Santa Fe/Southern Pacific station in Seguro built in 1918.







The Bakersfield Southern Pacific station built in 1889. We followed the track into the Tehachapi Mountains.









Union Pacific 7967 West with DPUs 7235 and 7634 at the Caliente Creek bridge east of Bena. The weather turned nasty with rain and cold winds so we drove to Caliente then straight to the town of Tehachapi.





The replica Tehachapi station built in 2009 after the orginal building was destroyed by fire. On the way to Boron, we stopped at the rest area on CA 58 before arriving in Boron.







Former Santa Fe station in Boron built in 1905. Now part of the Twenty Mule Team Museum. We then drove to Calico and paid $8.00 apiece to enter.





Interesting rock strata to the west of Calico with great clouds. The wind was blowing like crazy here.





The main street of Calico.





The historical markers of Calico Ghost Town.

History of Calico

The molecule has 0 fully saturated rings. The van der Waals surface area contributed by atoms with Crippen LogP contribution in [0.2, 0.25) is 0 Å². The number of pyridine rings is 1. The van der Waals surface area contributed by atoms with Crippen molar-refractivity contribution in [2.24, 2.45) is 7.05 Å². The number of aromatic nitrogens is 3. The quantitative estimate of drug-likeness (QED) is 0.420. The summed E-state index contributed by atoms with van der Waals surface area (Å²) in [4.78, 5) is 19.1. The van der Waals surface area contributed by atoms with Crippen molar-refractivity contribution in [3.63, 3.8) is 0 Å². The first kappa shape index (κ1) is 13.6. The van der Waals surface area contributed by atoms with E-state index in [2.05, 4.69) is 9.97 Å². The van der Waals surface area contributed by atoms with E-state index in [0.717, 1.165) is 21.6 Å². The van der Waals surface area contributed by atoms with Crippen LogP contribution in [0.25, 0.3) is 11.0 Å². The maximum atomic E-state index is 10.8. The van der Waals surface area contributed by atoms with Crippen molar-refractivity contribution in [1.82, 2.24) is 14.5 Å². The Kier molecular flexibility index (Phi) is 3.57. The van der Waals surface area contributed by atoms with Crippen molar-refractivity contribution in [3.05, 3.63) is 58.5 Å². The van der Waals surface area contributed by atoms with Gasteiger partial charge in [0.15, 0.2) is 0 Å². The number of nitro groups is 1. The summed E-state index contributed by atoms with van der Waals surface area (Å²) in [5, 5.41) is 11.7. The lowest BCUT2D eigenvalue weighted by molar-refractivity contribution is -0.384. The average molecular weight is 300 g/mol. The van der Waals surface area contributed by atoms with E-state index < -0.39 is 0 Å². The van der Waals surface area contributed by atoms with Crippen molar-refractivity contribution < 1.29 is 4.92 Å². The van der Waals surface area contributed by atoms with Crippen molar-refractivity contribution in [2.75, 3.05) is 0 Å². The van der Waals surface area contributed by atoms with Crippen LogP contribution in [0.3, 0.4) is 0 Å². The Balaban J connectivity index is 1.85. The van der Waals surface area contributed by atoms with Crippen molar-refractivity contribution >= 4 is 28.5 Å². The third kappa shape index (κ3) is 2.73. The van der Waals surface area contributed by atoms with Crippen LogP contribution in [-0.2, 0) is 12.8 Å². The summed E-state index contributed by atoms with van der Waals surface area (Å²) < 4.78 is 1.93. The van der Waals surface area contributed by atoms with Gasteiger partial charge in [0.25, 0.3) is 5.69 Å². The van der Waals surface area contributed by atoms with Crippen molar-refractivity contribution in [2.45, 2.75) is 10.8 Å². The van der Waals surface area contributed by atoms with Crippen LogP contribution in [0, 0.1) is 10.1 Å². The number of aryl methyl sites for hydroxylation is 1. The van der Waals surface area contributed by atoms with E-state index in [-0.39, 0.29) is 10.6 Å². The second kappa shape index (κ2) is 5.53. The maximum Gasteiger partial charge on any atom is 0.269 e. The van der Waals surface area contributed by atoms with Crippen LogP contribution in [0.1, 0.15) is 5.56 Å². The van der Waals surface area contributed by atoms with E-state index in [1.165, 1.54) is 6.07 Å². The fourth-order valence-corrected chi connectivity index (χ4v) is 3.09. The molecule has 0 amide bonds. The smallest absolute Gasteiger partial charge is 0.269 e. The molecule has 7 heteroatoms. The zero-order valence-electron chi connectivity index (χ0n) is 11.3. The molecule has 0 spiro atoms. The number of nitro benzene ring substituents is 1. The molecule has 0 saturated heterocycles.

In 1881 four prospectors were leaving Grapevine Station (present day Barstow, California) for a mountain peak to the northeast. Describing the peak as "calico-colored", the peak, the mountain range to which it belonged, and the town that followed were all called Calico. The four prospectors discovered silver in the mountain and opened the Silver King Mine, which was California's largest silver producer in the mid-1880s. A post office was established in early 1882, and the Calico Print, a weekly newspaper, started publishing. The town soon supported three hotels, five general stores, a meat market, bars, brothels and three restaurants and boarding houses. The county established a school district and a voting precinct. The town also had a deputy sheriff and two constables, two lawyers and a justice of the peace, five commissioners and two doctors. There was also a Wells Fargo office and a telephone and telegraph service. At its height of silver production during 1883 and 1885, Calico had over 500 mines and a population of 1,200 people. Local badmen were buried in the Boot Hill cemetery. The discovery of the borate mineral colemanite in the Calico mountains a few years after the settlement of the town also helped Calico's fortunes, and in 1890 the estimated population of the town was 3,500, with nationals of China, England, Ireland, Greece, France and the Netherlands, as well as Americans living there. In the same year, the Silver Purchase Act was enacted and drove down the price of silver. By 1896, its value had decreased to $0.57 per troy ounce, and Calico's silver mines were no longer economically viable. The post office was discontinued in 1898 and the school closed not long after. By the turn of the century, Calico was all but a ghost town and with the end of borax mining in the region in 1907, the town was completely abandoned. Many of the original buildings were moved to Barstow, Daggett and Yermo. An attempt to revive the town was made in about 1915, when a cyanide plant was built to recover silver from the unprocessed Silver King Mine's deposits. Walter Knott and his wife Cordelia, founders of Knott's Berry Farm, were homesteaded at Newberry Springs around this time, and Knott helped build the redwood cyanide tanks for the plant. The last owner of Calico as a mine was Zenda Mining Company. In 1951, Knott purchased the town from Zenda Mining Company. Knott began restoring it to its original condition, referencing old photographs. He installed a longtime employee named "Calico Fred" Noller as resident caretaker and official greeter. In 1966, Knott donated the town to San Bernardino County, and Calico became a County Regional Park.